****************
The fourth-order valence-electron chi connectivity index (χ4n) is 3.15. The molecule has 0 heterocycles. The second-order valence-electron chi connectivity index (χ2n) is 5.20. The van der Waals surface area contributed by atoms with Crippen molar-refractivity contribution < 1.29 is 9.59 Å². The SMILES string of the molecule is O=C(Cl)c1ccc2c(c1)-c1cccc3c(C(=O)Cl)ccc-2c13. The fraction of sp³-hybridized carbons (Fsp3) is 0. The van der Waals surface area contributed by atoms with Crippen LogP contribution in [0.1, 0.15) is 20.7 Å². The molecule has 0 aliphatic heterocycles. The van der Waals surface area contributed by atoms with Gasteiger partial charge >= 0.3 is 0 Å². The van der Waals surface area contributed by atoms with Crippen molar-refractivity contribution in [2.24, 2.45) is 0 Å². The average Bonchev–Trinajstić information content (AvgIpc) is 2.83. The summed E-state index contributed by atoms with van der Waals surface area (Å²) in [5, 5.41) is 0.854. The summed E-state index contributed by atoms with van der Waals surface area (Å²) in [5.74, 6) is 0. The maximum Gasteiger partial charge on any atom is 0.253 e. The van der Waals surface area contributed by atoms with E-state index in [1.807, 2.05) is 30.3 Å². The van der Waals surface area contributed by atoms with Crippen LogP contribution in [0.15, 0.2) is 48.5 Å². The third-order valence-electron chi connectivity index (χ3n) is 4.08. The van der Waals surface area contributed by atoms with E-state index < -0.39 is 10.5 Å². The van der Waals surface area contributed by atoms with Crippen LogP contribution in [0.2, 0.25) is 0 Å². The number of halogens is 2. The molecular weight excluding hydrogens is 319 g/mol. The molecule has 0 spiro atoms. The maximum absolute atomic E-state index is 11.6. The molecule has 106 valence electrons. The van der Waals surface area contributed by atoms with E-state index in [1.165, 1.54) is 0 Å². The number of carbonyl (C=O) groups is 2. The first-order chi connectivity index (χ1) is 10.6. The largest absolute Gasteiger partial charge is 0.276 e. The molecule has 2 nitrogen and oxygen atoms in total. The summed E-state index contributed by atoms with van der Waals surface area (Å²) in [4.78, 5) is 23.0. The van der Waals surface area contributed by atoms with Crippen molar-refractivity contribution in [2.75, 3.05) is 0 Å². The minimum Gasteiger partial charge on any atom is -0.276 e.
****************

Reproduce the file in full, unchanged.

The fourth-order valence-electron chi connectivity index (χ4n) is 3.15. The molecule has 0 heterocycles. The second-order valence-electron chi connectivity index (χ2n) is 5.20. The van der Waals surface area contributed by atoms with Crippen molar-refractivity contribution < 1.29 is 9.59 Å². The SMILES string of the molecule is O=C(Cl)c1ccc2c(c1)-c1cccc3c(C(=O)Cl)ccc-2c13. The fraction of sp³-hybridized carbons (Fsp3) is 0. The van der Waals surface area contributed by atoms with Crippen LogP contribution in [0.1, 0.15) is 20.7 Å². The molecule has 0 aliphatic heterocycles. The van der Waals surface area contributed by atoms with Gasteiger partial charge >= 0.3 is 0 Å². The van der Waals surface area contributed by atoms with Crippen molar-refractivity contribution in [2.24, 2.45) is 0 Å². The average Bonchev–Trinajstić information content (AvgIpc) is 2.83. The summed E-state index contributed by atoms with van der Waals surface area (Å²) in [5, 5.41) is 0.854. The summed E-state index contributed by atoms with van der Waals surface area (Å²) in [5.74, 6) is 0. The maximum Gasteiger partial charge on any atom is 0.253 e. The van der Waals surface area contributed by atoms with E-state index in [1.807, 2.05) is 30.3 Å². The van der Waals surface area contributed by atoms with Crippen LogP contribution in [0.15, 0.2) is 48.5 Å². The third-order valence-electron chi connectivity index (χ3n) is 4.08. The van der Waals surface area contributed by atoms with E-state index < -0.39 is 10.5 Å². The van der Waals surface area contributed by atoms with Crippen LogP contribution in [0.2, 0.25) is 0 Å². The number of halogens is 2. The molecular weight excluding hydrogens is 319 g/mol. The molecule has 0 spiro atoms. The maximum absolute atomic E-state index is 11.6. The molecule has 106 valence electrons. The van der Waals surface area contributed by atoms with E-state index in [1.165, 1.54) is 0 Å². The number of carbonyl (C=O) groups is 2. The first-order chi connectivity index (χ1) is 10.6. The largest absolute Gasteiger partial charge is 0.276 e. The molecule has 2 nitrogen and oxygen atoms in total. The summed E-state index contributed by atoms with van der Waals surface area (Å²) in [4.78, 5) is 23.0. The van der Waals surface area contributed by atoms with Crippen molar-refractivity contribution in [2.75, 3.05) is 0 Å². The minimum Gasteiger partial charge on any atom is -0.276 e.